Unsettling + beautiful: Kate Brown's Fish + Chocolate

Comics review.

Fish+ Chocolate

Kate Brown

SelfMadeHero, 128pp, £14.99

Fish + Chocolate is unsettling. Part of the reason I feel that way might be the route I have taken through the work of Kate Brown, the creator of this collection of three short stories. The majority of Brown's work to date has been for the all-ages comics the DFC and its spiritual successor the Phoenix, where she created adventure stories with a slightly darker twist than most work for children. Spider Moon, serialised in the DFC Weekly, was cruelly cut short by the cancellation of its parent title, and only reached the end of the first of an intended five-volume run, but the Lost Boy, about a shipwrecked young boy and his lemur, launched with more achievable aims, and finished its 35 episode run last August. (Owing to the impressive tautness of the Phoenix, those 35 episodes only amount to 70 pages)

The Lost Boy was one of the slower stories in the first six months of the Phoenix, taking too long to subvert the boy-goes-on-treasure-hunt plot with the menace of the islands other inhabitants. Those shadowy figures would become the focus of the story, but I fear by the time Brown played her hand, the immediate thrill of Daniel Hartwell and Neill Cameron's Pirates of Pangaea may have proved more seductive. (The latter also had pirates and dinosaurs, basically rendering it eight-year-old kryptonite)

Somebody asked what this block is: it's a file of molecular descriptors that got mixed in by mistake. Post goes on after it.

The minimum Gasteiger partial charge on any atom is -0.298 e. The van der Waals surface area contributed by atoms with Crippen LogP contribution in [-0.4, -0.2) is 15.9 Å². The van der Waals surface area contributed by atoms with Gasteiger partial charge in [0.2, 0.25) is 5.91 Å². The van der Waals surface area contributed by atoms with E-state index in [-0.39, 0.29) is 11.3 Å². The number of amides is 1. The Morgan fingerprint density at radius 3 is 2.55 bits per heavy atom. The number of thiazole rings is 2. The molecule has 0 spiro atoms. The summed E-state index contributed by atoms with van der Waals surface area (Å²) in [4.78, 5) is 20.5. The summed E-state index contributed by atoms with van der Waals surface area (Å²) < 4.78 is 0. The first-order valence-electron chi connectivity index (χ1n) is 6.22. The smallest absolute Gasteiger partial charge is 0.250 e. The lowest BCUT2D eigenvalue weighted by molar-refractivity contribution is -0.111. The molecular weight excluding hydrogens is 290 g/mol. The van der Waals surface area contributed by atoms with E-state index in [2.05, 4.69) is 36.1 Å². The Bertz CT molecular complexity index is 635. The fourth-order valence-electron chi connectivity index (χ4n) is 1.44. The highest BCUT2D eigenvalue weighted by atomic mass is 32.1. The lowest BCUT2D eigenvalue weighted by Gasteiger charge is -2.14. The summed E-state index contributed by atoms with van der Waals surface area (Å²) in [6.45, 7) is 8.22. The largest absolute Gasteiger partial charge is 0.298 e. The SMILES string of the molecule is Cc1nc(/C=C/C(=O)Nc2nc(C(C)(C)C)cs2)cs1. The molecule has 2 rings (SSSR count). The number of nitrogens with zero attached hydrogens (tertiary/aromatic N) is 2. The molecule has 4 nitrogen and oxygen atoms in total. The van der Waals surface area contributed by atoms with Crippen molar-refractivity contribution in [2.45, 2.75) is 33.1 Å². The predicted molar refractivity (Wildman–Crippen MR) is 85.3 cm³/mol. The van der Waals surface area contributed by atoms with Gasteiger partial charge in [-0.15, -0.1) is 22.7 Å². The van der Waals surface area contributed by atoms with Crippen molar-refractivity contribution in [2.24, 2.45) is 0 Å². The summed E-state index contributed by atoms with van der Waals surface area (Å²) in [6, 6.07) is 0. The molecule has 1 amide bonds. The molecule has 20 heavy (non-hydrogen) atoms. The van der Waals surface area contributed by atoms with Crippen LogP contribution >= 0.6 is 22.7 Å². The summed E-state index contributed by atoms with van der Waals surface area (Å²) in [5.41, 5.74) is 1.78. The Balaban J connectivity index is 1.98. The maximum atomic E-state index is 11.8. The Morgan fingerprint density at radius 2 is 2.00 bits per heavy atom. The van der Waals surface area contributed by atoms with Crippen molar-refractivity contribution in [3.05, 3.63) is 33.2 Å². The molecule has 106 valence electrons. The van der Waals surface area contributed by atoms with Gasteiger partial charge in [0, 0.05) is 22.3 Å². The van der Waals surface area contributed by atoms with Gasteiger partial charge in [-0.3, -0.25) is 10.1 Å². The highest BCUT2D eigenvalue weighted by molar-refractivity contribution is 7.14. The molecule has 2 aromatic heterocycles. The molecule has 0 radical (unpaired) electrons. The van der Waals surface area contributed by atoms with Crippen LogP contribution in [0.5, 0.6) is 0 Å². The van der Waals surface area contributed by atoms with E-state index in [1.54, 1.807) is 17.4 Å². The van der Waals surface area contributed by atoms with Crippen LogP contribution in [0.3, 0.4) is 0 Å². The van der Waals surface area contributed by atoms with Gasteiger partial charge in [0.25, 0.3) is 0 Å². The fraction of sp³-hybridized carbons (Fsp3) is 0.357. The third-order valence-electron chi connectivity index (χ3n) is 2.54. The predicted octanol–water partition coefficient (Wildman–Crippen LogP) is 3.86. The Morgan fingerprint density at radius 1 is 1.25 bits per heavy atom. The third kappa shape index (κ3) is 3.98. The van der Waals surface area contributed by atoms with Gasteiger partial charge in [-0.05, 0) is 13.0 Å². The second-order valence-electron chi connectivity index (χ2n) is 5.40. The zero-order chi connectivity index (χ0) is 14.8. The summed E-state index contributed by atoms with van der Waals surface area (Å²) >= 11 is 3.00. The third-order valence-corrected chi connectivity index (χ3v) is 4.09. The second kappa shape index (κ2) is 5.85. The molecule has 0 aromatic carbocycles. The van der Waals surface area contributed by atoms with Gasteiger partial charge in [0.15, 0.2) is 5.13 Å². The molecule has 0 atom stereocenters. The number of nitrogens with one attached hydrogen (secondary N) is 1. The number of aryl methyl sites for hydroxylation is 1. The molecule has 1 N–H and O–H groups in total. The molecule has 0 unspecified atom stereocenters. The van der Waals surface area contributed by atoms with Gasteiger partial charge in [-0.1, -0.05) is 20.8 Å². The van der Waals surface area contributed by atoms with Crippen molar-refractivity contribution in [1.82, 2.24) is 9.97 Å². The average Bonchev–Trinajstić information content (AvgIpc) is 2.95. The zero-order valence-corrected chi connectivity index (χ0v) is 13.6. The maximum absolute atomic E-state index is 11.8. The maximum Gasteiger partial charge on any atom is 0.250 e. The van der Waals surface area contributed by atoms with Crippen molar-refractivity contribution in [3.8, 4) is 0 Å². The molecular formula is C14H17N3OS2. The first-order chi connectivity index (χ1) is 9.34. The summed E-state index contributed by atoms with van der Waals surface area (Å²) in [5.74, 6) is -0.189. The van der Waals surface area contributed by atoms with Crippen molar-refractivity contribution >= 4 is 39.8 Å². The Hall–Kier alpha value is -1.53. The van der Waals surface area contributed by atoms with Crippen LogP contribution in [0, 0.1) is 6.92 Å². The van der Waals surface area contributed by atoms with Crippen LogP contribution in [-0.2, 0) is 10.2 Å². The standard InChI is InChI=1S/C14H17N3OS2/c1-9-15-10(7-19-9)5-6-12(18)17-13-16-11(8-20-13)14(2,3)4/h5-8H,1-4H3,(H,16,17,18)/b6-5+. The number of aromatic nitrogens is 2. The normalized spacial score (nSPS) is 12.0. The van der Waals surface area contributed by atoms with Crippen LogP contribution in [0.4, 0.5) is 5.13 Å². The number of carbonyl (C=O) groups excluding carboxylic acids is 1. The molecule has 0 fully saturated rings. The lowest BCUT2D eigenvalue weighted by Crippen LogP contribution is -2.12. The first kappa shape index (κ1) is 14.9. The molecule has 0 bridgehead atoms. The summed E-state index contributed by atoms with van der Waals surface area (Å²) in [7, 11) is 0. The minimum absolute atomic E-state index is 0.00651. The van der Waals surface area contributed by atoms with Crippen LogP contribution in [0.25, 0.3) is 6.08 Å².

What the Lost Boy really had going for it, though, was Brown's art. Expressive characters — well, character — and beautiful foliage (it's a niche talent, but it's a talent nonetheless) combined with her keen understanding of the ability of the palette of a work to set the mood to instantly evoke the tropical paradise her hero was stuck on. That's an important skill, given the constrained space she had to work in.

In Fish + Chocolate, we get to see Brown in the exact opposite mode. Where Spider Moon was for all ages, the three short stories contained here are emphatically adult in tone, and one is fairly explicit to boot. And where the Lost Boy was compressed down into just two pages an episode, these are decompressed, allowing her art and characters room to breath.

The best of the shorts is the opening one, "the Piper Man". It's a loose retelling of the Pied Piper of Hamelin, set in the modern day with a single mum and her two kids. We all know the ending of the fable; but we also all know the stereotype of the creepy weirdo who plays with other people's children. It's a stereotype that many—including the mother in the story—aren't quite comfortable with, but who's going to be the one to let their principles get in the way of their children's safety? And so the conflict isn't just between the mother and her kids. It's also an internal one, as she tries to summon up the courage to keep the piper man away for good.

"The Cherry Tree" doesn't wear its plot on its sleeve in the same way. It still concerns the relationship of a mother and her child (as do all three stories in the book) and in the end, tragedy ensues all the same. But the menace here is entirely conveyed through tone and setting. Prisca and her mother have moved into a new house with a cherry tree in the garden, which, both passively and actively, enters the daughter's live. But Prisca is left to her own devices, and the negligence takes its toll.